The Minnesota Federation of Teachers has filed suit in federal district court in St. Paul to block the state's 1985 Postsecondary Enrollment Options Act on the grounds that the law violates both the state and federal constitutions by permitting the "direct diversion" of public funds from public schools to church-related colleges and universities.
The "open-enrollment" plan, which was championed by Gov. Rudy Perpich, allows 11th and 12th graders to take college courses with tuition paid by per-pupil state foundation aid. (See Education Week, Oct. 23, 1985.)
Richard Mans, president of the mft, an affiliate of the American Federation of Teachers, said last week that the union has counted 1,600 pupils in the program but does not know how many of them are taking classes at religiously affiliated institutions.
The suit seeks a permanent injunction to bar the payment of state funds to church-supported postsecondary institutions.
Gov. Anthony S. Earl of Wisconsin has signed a comprehensive teen-pregnancy-prevention bill that makes parents financially responsible for babies born to their children who are minors. (See Education Week Oct. 30, 1985.)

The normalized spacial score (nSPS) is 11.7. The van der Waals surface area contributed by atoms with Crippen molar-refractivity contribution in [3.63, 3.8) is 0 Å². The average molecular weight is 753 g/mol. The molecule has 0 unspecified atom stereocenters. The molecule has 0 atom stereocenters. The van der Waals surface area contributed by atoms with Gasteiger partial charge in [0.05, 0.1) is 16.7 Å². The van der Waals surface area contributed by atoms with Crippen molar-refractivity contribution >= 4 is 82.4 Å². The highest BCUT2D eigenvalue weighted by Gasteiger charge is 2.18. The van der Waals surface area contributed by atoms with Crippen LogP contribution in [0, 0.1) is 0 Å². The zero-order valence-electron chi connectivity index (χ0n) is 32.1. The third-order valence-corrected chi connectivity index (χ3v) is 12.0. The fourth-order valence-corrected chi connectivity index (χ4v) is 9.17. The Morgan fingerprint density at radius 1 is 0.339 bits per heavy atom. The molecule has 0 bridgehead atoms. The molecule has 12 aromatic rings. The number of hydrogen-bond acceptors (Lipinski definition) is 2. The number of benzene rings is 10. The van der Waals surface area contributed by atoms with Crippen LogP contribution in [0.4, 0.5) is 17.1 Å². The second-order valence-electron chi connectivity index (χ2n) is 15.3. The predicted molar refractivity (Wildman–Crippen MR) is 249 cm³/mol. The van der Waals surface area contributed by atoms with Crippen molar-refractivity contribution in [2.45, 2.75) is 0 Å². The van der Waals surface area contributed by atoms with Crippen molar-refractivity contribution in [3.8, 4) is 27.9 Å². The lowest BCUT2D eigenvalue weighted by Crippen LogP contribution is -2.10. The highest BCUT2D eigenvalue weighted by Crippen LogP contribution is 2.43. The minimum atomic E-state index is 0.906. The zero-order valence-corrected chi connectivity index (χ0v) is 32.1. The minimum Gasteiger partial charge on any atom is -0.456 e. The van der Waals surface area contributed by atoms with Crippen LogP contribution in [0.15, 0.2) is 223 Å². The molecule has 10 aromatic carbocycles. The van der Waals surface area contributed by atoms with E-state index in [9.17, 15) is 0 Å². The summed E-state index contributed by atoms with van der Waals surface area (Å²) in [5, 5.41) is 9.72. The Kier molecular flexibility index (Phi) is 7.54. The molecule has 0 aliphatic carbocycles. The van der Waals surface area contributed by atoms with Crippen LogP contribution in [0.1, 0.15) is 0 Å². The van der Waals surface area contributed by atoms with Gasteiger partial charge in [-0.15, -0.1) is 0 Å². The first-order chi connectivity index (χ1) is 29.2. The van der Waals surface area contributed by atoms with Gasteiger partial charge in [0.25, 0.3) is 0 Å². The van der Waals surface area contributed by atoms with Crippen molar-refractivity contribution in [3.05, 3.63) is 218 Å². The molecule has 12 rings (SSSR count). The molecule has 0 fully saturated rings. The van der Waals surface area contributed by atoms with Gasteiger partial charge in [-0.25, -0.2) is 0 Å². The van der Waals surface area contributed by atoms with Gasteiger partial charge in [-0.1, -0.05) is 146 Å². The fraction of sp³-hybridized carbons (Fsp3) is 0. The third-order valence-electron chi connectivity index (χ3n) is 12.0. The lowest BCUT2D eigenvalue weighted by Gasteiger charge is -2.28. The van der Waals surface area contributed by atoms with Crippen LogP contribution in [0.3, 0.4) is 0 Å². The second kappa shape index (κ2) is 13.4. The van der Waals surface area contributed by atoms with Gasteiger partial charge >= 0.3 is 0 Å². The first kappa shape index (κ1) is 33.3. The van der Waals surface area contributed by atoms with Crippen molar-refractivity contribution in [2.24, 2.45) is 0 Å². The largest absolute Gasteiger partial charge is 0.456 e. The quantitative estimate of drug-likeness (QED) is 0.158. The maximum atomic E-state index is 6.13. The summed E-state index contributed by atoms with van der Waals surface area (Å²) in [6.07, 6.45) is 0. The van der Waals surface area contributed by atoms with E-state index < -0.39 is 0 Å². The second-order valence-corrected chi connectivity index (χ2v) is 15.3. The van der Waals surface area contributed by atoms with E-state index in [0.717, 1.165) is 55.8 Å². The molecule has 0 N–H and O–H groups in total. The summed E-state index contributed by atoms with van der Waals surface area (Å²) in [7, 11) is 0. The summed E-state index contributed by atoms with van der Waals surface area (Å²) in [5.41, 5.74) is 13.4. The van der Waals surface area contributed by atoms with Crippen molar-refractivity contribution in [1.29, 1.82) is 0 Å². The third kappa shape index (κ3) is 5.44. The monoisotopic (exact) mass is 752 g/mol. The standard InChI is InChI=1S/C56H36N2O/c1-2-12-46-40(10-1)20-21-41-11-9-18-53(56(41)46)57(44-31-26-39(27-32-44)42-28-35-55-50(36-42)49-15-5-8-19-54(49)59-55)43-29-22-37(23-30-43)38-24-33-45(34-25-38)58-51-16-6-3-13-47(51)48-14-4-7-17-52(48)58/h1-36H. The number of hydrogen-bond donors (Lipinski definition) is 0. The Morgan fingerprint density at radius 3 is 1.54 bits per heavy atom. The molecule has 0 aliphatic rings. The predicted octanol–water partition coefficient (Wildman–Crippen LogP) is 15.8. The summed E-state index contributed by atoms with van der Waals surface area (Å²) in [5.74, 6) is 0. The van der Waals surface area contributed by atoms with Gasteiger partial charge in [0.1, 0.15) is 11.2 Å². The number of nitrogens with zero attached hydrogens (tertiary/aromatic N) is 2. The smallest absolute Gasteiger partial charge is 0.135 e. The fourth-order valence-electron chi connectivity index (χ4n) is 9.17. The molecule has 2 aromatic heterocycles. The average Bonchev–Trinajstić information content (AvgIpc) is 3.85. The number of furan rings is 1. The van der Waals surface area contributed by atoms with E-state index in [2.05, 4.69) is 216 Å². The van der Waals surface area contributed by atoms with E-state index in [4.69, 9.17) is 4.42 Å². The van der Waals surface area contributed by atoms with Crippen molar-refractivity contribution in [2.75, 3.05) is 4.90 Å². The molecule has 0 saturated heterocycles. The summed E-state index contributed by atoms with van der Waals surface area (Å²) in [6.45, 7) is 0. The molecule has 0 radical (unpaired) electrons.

The law also allocates $1 million for pregnancy counseling, abolishes restrictions on the advertising and sale of contraceptives, forbids hospitals and clinics to notify parents of a teen-ager's abortion without her consent, and allocates $200,000 to promote adoption services for pregnant adolescents and women.
The grandparental-responsibility provision authorizes social-service agencies to work through courts to assign financial responsibility for raising a teen-age mother's baby to the parents of either the baby's mother or father.
The legislature passed the law "after a remarkable process of negotiation between bitter enemies: the pro-life and pro-choice people," said Ron McCrea, the Governor's spokesman.
For the second time this year, the Illinois General Assembly has voted to increase the state tax on cigarettes by 8 cents a pack to raise revenue for school reform.
The legislature's first attempt was nullified when the Congress voted this fall to extend the 16-cent-a-pack federal tax. The federal tax had been scheduled to revert to 8 cents on Oct. 1. (See Education Week, Aug. 21, Oct. 9, and Oct. 16, 1985.)
At the urging of Gov. James R. Thompson, who said the state needed the tax to keep its commitment to school reform, the legislature again approved the measure during its fall session. Effective in December, the tax is expected to raise between $50 million and $60 million in the fiscal year that ends June 30.